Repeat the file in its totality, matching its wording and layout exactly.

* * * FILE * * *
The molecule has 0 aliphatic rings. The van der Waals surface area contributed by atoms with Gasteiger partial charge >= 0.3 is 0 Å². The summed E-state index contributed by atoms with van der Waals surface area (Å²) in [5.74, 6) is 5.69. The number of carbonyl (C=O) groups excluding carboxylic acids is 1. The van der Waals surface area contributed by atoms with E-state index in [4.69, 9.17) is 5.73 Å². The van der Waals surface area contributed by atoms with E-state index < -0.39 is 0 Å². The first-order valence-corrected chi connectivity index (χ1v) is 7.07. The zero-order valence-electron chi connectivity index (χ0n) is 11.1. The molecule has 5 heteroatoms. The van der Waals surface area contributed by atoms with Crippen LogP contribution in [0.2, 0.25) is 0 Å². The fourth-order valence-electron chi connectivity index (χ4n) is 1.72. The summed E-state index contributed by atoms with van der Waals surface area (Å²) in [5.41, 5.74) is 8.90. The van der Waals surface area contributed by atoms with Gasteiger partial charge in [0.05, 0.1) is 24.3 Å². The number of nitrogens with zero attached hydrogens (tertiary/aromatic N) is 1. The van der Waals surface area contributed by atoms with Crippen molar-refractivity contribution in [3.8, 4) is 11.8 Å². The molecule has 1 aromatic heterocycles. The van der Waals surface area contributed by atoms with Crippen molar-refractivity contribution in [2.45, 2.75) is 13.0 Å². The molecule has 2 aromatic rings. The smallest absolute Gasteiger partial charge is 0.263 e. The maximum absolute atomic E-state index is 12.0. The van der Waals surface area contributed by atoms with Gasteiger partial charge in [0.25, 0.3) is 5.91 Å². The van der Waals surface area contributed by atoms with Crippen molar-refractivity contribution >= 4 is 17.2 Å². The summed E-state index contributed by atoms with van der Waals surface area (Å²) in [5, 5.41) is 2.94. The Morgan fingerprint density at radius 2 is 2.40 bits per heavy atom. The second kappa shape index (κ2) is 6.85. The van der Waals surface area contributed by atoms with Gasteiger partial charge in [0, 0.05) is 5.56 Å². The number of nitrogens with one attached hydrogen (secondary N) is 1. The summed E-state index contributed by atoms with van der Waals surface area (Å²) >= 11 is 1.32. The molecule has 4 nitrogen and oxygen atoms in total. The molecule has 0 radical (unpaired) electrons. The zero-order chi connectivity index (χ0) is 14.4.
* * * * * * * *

The molecule has 0 aliphatic rings. The van der Waals surface area contributed by atoms with Gasteiger partial charge >= 0.3 is 0 Å². The summed E-state index contributed by atoms with van der Waals surface area (Å²) in [5.74, 6) is 5.69. The number of carbonyl (C=O) groups excluding carboxylic acids is 1. The van der Waals surface area contributed by atoms with E-state index in [4.69, 9.17) is 5.73 Å². The van der Waals surface area contributed by atoms with E-state index < -0.39 is 0 Å². The first-order valence-corrected chi connectivity index (χ1v) is 7.07. The zero-order valence-electron chi connectivity index (χ0n) is 11.1. The molecule has 5 heteroatoms. The van der Waals surface area contributed by atoms with Crippen LogP contribution in [0.2, 0.25) is 0 Å². The fourth-order valence-electron chi connectivity index (χ4n) is 1.72. The summed E-state index contributed by atoms with van der Waals surface area (Å²) in [5.41, 5.74) is 8.90. The van der Waals surface area contributed by atoms with Gasteiger partial charge in [0.05, 0.1) is 24.3 Å². The number of nitrogens with zero attached hydrogens (tertiary/aromatic N) is 1. The van der Waals surface area contributed by atoms with Crippen molar-refractivity contribution in [3.8, 4) is 11.8 Å². The molecule has 1 aromatic heterocycles. The van der Waals surface area contributed by atoms with Crippen molar-refractivity contribution in [2.45, 2.75) is 13.0 Å². The molecule has 2 aromatic rings. The smallest absolute Gasteiger partial charge is 0.263 e. The maximum absolute atomic E-state index is 12.0. The van der Waals surface area contributed by atoms with Gasteiger partial charge in [0.25, 0.3) is 5.91 Å². The van der Waals surface area contributed by atoms with Crippen molar-refractivity contribution >= 4 is 17.2 Å². The summed E-state index contributed by atoms with van der Waals surface area (Å²) in [5, 5.41) is 2.94. The Morgan fingerprint density at radius 2 is 2.40 bits per heavy atom. The second kappa shape index (κ2) is 6.85. The van der Waals surface area contributed by atoms with Gasteiger partial charge in [0, 0.05) is 5.56 Å². The number of nitrogens with one attached hydrogen (secondary N) is 1. The summed E-state index contributed by atoms with van der Waals surface area (Å²) >= 11 is 1.32. The molecule has 4 nitrogen and oxygen atoms in total. The molecule has 0 radical (unpaired) electrons. The zero-order chi connectivity index (χ0) is 14.4.